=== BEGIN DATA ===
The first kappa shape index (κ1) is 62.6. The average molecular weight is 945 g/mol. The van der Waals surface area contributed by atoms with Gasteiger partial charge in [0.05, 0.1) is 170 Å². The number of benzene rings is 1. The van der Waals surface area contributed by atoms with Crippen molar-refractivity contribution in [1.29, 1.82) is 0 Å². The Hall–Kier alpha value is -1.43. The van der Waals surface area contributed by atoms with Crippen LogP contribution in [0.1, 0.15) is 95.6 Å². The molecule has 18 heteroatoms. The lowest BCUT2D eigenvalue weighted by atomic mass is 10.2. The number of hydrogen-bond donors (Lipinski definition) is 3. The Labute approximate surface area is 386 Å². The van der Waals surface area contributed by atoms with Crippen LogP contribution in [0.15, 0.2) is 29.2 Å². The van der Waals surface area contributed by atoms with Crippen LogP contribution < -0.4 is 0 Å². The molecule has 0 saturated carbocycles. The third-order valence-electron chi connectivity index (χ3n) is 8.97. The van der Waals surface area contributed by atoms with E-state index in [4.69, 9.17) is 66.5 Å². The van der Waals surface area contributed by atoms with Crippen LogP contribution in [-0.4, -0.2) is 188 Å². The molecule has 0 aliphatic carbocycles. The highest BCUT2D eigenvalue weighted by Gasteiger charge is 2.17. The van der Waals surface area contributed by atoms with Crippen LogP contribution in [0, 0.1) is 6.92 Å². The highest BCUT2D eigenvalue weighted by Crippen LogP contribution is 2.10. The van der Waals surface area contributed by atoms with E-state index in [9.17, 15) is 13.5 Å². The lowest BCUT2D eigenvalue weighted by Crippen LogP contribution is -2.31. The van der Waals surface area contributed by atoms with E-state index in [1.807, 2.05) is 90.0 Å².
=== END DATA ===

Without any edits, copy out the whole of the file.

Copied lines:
The first kappa shape index (κ1) is 62.6. The average molecular weight is 945 g/mol. The van der Waals surface area contributed by atoms with Gasteiger partial charge in [0.05, 0.1) is 170 Å². The number of benzene rings is 1. The van der Waals surface area contributed by atoms with Crippen molar-refractivity contribution in [1.29, 1.82) is 0 Å². The Hall–Kier alpha value is -1.43. The van der Waals surface area contributed by atoms with Crippen LogP contribution in [0.1, 0.15) is 95.6 Å². The molecule has 18 heteroatoms. The lowest BCUT2D eigenvalue weighted by atomic mass is 10.2. The number of hydrogen-bond donors (Lipinski definition) is 3. The Labute approximate surface area is 386 Å². The van der Waals surface area contributed by atoms with Crippen LogP contribution in [0.15, 0.2) is 29.2 Å². The van der Waals surface area contributed by atoms with Crippen LogP contribution < -0.4 is 0 Å². The molecule has 0 saturated carbocycles. The third-order valence-electron chi connectivity index (χ3n) is 8.97. The van der Waals surface area contributed by atoms with E-state index in [4.69, 9.17) is 66.5 Å². The van der Waals surface area contributed by atoms with Crippen LogP contribution in [-0.4, -0.2) is 188 Å². The molecule has 0 aliphatic carbocycles. The highest BCUT2D eigenvalue weighted by Gasteiger charge is 2.17. The van der Waals surface area contributed by atoms with Crippen LogP contribution in [0, 0.1) is 6.92 Å². The highest BCUT2D eigenvalue weighted by Crippen LogP contribution is 2.10. The van der Waals surface area contributed by atoms with E-state index in [9.17, 15) is 13.5 Å². The lowest BCUT2D eigenvalue weighted by Crippen LogP contribution is -2.31. The van der Waals surface area contributed by atoms with E-state index in [1.807, 2.05) is 90.0 Å².